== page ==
Thanks for your help and great blog! Daisy_A

    • I always have a sheet of foil on my stove. I think it makes a lot of difference to char meat, vegetable is different, the texture of aubergine is already soft and tender to begin with.

      I would serve this with plain white rice, and you can make some extra sauce to go with it. Noodles will be nice, too, as this BBQ pork makes a great topping.

      • Daisy_A says:

        Many thanks for these suggestions! I’m sure this would be good with noodles or rice. You’re right about the aubergine – don’t think it makes it more tender, just smokier, which is lovely. I look forward to trying this chargrill technique with meat also. Thanks for your help. Daisy_A

  8. Nhia says:

    This recipe is really a keep! I can’t eat pork so I improvised a bit, I used boneless chicken breast with skin or beef (flank or chuck or sirloin), I rolled the meat into log. Instead roasting it, I braised it. The result was softer and moist. For muslim people, it’s okay to omit the rose wine.

    • Peter Tan says:

      I think chicken breast is too dry as a substitute. Why not try lamb? We’ve made lamb char siew before, and it was EXCELLENT! :)

    • JasonInMelbourne says:

      Use a few drops of rose water instead of rose wine. DO NOT use more than a few drops as it is VERY CONCENTRATED.

      • Lily says:

        Hi..

        I just want to inquire..what if i substitute the chicken breast with chicken thigh with skin? would it yield better result? and about the rose water? is the same as rose essence used in making Kuih? Tq

  9. Jennie says:

    Looking delicious, so should the oven be preheated for a certain time before putting in the meat in the oven?

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  11. Bearmouse says:

    I tried this recipe yesterday.
    It was delicious.
    I finished it under the broiler to caramelized the pork (to cold to use the BBQ outside).
    Thank you for sharing the recipe.

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  14. lilian says:

    Hi, if i were to do this for 1 1/2 to 2 kg pork belly how long should I roast it for? Making this for a large group of friends the day after tmr and I really hope it turns out well. Thanks if u can reply asap.

  15. lilian says:

    Sorry for bugging u but u have not replied me. Am making this tmr. I am roasting 1.1kg pork belly. Would 35-40 mins be enough?

  16. lilian says:

    Its alright. I made them today and roasted them for 40 mins in the oven then grill them under the broiler for 10 mins. They came out juicy, succulent and tender. Definitely not overcooked which I was afraid of. I complimented it with chicken rice. Cheers.

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  18. Melody Marsh says:

    Sounds super yummy and looks easy to make…I think I’ll have to try it

  19. Cheryl says:

    I was gonna make char sew noodles for the bf and i for dinner, didn’t realize I ran out of lee kum kee’s char sew sauce. i didn’t have maltose, so i doubled the honey. I also didn’t put rose wine and five spice powder, used a tad more white pepper instead. still turned out super awesome! thank you so much!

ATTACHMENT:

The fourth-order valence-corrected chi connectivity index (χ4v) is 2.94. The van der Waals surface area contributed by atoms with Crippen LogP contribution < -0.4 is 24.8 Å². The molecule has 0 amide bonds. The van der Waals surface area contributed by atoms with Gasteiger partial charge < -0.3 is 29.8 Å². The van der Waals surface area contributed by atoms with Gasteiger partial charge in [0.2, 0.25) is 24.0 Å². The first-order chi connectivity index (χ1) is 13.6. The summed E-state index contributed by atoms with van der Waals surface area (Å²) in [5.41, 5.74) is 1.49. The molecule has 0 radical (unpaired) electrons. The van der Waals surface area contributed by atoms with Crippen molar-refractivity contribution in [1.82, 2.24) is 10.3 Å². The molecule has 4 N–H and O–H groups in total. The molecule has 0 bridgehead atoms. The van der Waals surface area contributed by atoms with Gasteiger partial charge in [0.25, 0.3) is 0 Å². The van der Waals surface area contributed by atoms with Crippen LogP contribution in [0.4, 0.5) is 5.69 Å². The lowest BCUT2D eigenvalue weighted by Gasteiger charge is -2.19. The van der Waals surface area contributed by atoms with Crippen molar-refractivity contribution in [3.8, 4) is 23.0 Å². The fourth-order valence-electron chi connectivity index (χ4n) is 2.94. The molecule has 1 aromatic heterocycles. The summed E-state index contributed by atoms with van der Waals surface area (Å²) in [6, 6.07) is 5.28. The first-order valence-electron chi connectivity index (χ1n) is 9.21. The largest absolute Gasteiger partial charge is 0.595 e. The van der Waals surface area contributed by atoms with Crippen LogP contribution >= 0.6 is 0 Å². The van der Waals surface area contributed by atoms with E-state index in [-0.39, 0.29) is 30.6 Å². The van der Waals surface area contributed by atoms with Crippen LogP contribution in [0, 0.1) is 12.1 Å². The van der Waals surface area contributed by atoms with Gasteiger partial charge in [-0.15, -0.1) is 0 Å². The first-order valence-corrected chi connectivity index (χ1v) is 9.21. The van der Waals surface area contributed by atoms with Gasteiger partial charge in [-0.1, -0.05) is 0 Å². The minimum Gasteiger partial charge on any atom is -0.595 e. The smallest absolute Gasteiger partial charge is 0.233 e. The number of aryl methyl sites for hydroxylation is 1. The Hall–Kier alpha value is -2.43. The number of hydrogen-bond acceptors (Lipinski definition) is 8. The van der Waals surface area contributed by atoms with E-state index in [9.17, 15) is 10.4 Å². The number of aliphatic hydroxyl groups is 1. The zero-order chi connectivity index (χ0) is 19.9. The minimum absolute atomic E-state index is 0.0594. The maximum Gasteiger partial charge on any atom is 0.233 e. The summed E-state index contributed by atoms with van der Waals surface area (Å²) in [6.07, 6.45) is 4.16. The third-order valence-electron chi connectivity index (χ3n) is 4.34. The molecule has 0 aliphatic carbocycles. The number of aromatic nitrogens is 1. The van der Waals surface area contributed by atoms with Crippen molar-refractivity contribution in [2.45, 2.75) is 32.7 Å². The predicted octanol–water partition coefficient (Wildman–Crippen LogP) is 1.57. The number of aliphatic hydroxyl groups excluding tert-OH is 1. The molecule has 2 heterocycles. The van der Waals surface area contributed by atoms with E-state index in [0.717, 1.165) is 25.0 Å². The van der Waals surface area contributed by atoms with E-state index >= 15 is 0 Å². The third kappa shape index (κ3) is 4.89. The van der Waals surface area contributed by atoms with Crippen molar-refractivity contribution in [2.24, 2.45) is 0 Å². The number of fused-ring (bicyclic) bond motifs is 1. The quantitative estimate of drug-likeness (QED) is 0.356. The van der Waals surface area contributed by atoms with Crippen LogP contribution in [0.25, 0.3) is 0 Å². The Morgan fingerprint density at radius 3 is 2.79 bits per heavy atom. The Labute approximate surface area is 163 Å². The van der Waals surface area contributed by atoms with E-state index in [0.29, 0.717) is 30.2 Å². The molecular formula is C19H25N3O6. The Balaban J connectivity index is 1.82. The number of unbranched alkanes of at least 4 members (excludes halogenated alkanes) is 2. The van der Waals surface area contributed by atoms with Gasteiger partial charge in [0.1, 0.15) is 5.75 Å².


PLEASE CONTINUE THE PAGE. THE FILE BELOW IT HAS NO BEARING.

20. bete says:

    Neste Natal fizemos char siu para nossa ceia. Mas usamos mistura pronta comprada em loja de produtos chineses. É a nossa comida favorita.

  21. I was gonna make char sew noodles for the bf and i for dinner, didn’t realize I ran out of lee kum kee’s char sew sauce. i didn’t have maltose, so i doubled the honey. I also didn’t put rose wine and five spice powder, used a tad more white pepper instead. still turned out super awesome! thank you so much!

  22. barbecues says:

    As long as it is a hardwood. Oak, Hickory, Pecan, Mesquite…etc. Softwoods burn too quickly and therefore produce a hotter fire for a shorter time. Use hardwoods and make sure they are well seasoned (dry), if it’s green it will impart a very bitter taste to what ever is being cooked.

  23. Helen Collier says:

    I made this today and it was delicious! Instead of rose wine I used sherry cooking wine and was unable to find maltose. I cooked it in the
    oven for about 60minutes at 375 and 15minutes at 350. I made about 3.75 lbs. Great recipe! Many thanks!

  24. calina says:

    Hi , do you think i use peng ren huang jiu for this ?

  25. kev says:

    What is the green sauce you always get poured over this in in Hong Kong? anyone have a recipe?

  26. TC says:

    Instead of cooking on the stove top, could you use a chef’s blowtorch to char the meat? I think I got one kicking around… Thanks.

  27. Dansen Wong says:

    Just made this to celebrate CNY with my American gf and some friends from Malaysia. It was wonderful! I used the Boston pork butt cut of meat, omitted the rose wine and maltose as I couldn’t find either of them here (small town of Spartanburg, SC). Just doubled up on honey. cooked them for much longer than 15 minutes as I was cooking about 3 lbs of pork and the size of the cut was much larger. Took it out after baking in the oven, coated it with additional char siew sauce, then put it back in the broiler for a couple of minutes. My gf and friends were impressed! Sipped some Teh Kun Yam, talked about Malaysian car import taxes, how much we missed Char Kuey Teow, and how hard it is to find good Malaysian food around here! Thanks Rasa!